ViviTouch turns touch into language with HD Feel

Imagine a tiny rectangle, roughly the height of a quarter, that can make gaming more sophisticated, gadgets more useful, be used as a teaching tool, and potentially make some deaf people hear, and you have an idea of what ViviTouch’s technology can accomplish. The easiest and most direct example of what ViviTouch makes is a gaming controller with a rumble motor. That rumble, known as haptic feedback, is at the heart of what ViviTouch does, but it goes so much further. The technology can even be used to create its own language of sorts. More on that in a moment.  

The company is part of Bayer Material Science, and the uses for its haptic devices have a wide reach. ViviTouch’s technology is finding its way into more and more devices, from Mad Catz headphones that are beginning to hit the market globally right now, to stylus pens that can be trained for multiple functions. And then there is the rumble motion that is meant to simulate soundwaves hitting an ear canal.

In some rare cases, it has given people that have been deaf for years the ability to hear again.

Vivi StylusViviTouch is a company that licenses its technology out to other companies, and the number of uses continues to grow. One example combines a smartband with ViviTouch to create a wearable bracelet that could offer you alerts through vibrations in the same way a phone does. This is the tip of the proverbial iceberg.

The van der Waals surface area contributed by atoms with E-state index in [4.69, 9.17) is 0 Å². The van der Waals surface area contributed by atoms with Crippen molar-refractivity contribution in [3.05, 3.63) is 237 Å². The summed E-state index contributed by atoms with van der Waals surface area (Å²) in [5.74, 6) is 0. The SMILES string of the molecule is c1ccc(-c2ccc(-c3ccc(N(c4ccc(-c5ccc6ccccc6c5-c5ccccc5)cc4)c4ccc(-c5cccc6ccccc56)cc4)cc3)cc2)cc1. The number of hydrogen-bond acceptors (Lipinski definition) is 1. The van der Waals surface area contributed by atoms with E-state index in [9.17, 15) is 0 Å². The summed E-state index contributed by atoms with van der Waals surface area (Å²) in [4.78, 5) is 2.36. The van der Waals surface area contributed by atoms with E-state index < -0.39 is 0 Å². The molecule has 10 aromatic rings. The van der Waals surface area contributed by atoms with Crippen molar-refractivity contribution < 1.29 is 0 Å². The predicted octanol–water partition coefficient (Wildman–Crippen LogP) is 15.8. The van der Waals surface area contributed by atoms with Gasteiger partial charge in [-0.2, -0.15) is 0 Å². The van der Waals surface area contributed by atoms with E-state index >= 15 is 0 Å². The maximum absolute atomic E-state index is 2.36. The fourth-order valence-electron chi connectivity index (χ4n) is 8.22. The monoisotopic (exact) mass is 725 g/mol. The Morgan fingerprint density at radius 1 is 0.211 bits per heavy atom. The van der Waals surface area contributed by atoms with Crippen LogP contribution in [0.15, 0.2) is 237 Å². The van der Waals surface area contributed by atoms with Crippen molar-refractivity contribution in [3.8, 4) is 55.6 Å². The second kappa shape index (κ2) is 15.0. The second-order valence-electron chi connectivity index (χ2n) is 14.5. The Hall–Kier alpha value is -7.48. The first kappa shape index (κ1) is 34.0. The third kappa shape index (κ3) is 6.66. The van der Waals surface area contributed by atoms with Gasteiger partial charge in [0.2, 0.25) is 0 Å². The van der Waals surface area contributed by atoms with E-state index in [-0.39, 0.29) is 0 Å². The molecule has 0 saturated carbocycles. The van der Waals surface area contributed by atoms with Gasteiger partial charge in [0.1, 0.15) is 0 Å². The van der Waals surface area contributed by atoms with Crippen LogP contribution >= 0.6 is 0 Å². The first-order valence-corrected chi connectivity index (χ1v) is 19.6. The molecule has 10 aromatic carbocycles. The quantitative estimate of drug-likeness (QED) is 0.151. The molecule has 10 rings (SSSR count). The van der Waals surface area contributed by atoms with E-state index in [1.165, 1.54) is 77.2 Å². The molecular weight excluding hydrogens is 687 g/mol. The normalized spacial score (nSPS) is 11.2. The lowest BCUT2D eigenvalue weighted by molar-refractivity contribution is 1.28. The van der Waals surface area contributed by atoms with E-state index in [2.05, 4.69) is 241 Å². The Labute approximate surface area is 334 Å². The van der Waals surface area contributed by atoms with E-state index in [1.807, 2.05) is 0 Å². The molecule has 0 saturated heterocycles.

The human body can register more than 85 individual haptic effects. Without being trained to tell the difference, humans instinctively know the difference between a long, fast vibration and a slow, pulsing one. The new ViviTouch technology allows for programmable haptic patterns, opening the door for others to create a touch-based series of notifications, with each one meaning something different.

This technology, called “HD Feel,” makes it possible to use the effects in the same way we would to create words or letters. It is, in essence, a programmable language created by haptic feedback. 

There are plenty of other applications for this technology as well. At CES, ViviTouch rigged up a stylus with a stack actuator – the aforementioned rectangle that creates haptic feedback – which then offered different vibrational effects when pressed against a touch screen. It was a simple demo meant to show that you can easily assign a particular effect to a specific interaction, but the technology can go in multiple directions. Imagine trying to learn a written language that uses a different type of letter or symbol than you are used to. A smart pen equipped with haptic feedback could vibrate to tell you when you are correctly and incorrectly writing a particular letter or symbol (assuming you were writing on a touchscreen).

With retail headsets featuring a stack actuator, the haptic feedback can simulate bass through the vibration without potentially causing damage to your ears, as most high volumes can.

The list of possible applications goes on and on. Better haptic feedback in gaming controllers is already beginning, and ViviTouch is partnering with a company called Sinister to bring that feedback to its mouse (without vibrating the controller so much it interferes with gameplay). Smartphones already feature haptic feedback and vibration, and that should continue and improve. New wearable gadgets are using the tech as well.

When you have a technology that can create its own language, the possibilities are vast.

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